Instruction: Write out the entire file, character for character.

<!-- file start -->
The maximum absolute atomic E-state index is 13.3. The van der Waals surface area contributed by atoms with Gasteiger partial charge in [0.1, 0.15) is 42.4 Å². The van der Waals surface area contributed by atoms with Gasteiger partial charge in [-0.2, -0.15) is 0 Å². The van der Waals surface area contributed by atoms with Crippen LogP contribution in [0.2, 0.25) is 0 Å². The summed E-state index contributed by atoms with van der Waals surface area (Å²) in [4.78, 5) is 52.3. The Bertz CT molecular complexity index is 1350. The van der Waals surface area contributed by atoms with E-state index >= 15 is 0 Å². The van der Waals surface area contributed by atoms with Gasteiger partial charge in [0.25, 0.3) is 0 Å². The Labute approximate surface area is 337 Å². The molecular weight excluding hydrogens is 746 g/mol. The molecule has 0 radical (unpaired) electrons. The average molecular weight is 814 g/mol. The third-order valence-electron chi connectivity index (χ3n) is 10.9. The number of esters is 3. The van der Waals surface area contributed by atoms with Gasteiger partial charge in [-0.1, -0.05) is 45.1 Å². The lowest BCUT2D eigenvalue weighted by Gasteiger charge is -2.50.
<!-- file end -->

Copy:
The maximum absolute atomic E-state index is 13.3. The van der Waals surface area contributed by atoms with Gasteiger partial charge in [0.1, 0.15) is 42.4 Å². The van der Waals surface area contributed by atoms with Gasteiger partial charge in [-0.2, -0.15) is 0 Å². The van der Waals surface area contributed by atoms with Crippen LogP contribution in [0.2, 0.25) is 0 Å². The summed E-state index contributed by atoms with van der Waals surface area (Å²) in [4.78, 5) is 52.3. The Bertz CT molecular complexity index is 1350. The van der Waals surface area contributed by atoms with E-state index >= 15 is 0 Å². The van der Waals surface area contributed by atoms with Gasteiger partial charge in [0.25, 0.3) is 0 Å². The Labute approximate surface area is 337 Å². The molecular weight excluding hydrogens is 746 g/mol. The molecule has 0 radical (unpaired) electrons. The average molecular weight is 814 g/mol. The third-order valence-electron chi connectivity index (χ3n) is 10.9. The number of esters is 3. The van der Waals surface area contributed by atoms with Gasteiger partial charge in [-0.1, -0.05) is 45.1 Å². The lowest BCUT2D eigenvalue weighted by Gasteiger charge is -2.50.